Tech giants face fines or even break-up if they breach new rules: EU’s Breton

BRUSSELS (Reuters) – Tech giants that break new EU rules aimed at curbing their powers could face fines, be ordered to change their practices or even be forced to break up their European businesses, the bloc’s digital chief Thierry Breton said on Wednesday.

Breton’s comments come two weeks before he is due to present draft rules known as the Digital Services Act (DSA) and Digital Markets Act (DMA), which are likely to affect big U.S. players Google, Apple, Amazon, Facebook and Microsoft.

The DSA will force tech companies to explain how their algorithms work, open up their advertising archives to regulators and researchers, and do more to tackle hate speech, harmful content and counterfeit products on their platforms.

The DMA takes aim at online gatekeepers with a list of requirements, such as sharing certain kinds of data with rivals and regulators; and outlawed practices, such as favouring their own services.

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Internet Can’t Be Wild West, EU’s Breton Tells Google CEO Pichai | Technology News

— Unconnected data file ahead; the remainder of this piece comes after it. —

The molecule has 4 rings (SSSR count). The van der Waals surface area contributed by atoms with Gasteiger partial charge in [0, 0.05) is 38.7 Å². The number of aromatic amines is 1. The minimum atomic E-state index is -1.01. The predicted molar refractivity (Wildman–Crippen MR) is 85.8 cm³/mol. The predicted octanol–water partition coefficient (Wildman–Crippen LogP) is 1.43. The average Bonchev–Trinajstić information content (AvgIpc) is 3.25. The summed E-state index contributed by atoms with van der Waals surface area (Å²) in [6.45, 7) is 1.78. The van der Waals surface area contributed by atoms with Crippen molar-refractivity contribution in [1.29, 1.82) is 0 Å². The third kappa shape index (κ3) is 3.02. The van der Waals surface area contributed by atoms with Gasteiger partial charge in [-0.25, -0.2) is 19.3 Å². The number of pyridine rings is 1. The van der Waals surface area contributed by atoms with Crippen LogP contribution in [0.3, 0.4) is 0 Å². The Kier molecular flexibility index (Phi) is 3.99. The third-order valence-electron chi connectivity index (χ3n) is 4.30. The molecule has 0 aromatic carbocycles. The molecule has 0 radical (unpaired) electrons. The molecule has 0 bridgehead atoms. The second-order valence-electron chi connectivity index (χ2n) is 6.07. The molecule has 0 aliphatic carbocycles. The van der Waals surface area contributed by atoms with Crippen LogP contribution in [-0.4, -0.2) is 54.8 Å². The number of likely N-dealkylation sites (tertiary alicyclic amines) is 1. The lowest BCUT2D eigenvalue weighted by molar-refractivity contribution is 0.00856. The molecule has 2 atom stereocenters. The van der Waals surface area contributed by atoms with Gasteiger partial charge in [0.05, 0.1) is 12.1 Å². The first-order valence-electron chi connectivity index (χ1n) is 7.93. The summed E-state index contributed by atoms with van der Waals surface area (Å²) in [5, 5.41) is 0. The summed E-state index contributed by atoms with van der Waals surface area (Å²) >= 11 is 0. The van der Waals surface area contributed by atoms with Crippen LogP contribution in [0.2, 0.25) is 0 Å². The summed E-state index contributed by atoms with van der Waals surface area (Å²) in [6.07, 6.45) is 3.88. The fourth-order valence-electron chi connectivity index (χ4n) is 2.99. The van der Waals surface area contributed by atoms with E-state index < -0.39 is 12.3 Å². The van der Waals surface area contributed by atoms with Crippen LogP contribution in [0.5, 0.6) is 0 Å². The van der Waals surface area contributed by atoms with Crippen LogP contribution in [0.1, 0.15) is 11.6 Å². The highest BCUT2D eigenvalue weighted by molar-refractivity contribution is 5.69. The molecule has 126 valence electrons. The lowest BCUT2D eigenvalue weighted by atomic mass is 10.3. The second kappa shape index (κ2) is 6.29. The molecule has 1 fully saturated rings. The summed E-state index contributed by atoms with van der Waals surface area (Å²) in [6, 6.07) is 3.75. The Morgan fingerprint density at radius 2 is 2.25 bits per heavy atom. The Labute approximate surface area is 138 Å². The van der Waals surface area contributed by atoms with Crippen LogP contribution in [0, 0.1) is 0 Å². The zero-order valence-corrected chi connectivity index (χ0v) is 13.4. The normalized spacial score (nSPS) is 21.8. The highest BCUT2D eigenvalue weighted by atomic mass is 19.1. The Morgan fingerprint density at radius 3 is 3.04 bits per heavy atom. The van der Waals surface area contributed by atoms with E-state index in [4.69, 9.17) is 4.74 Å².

BRUSSELS (Reuters) – Europe’s industry chief Thierry Breton has warned Alphabet CEO Sundar Pichai that he plans to rein in U.S. tech giants via a raft of new rules to curb the excesses of a “Wild West” internet.

Breton issued the warning in a video-conference call with Pichai late on Thursday, according to a statement from the European Commision.

The comments came after a Google internal document outlined a 60-day strategy to counter the European Union’s push for tough new tech rules by getting U.S. allies to push back against Breton.

The call was initiated by Google before the document was leaked.

Breton will announce new draft rules known as the Digital Services Act and the Digital Markets Act together with European Competition Commissioner Margrethe Vestager on Dec. 2.

The rules will set out a list of do’s and don’ts for gatekeepers – online companies with market power – forcing

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Tougher new rules for tech giants, more power to enforcers: EU’s Vestager

FILE PHOTO: Margrethe Vestager addresses the media at the German Economy Ministry in Berlin, Germany

BRUSSELS (Reuters) – Tech giants will have to do more to weed out illegal and harmful content while online gatekeepers will be bound by a list of dos and don’ts under new rules aimed at reining in their power, Europe’s antitrust chief said on Thursday.

European Competition Commissioner Margrethe Vestager also proposed new powers for enforcers to tackle market failures in digital markets and to stop new ones from emerging.

Under the proposed Digital Services Act, online platforms will have to check sellers’ identities before they can use their services in a move aimed at countering illegal and dangerous content.

The tech companies will have to produce reports on their actions and inform users who pays for

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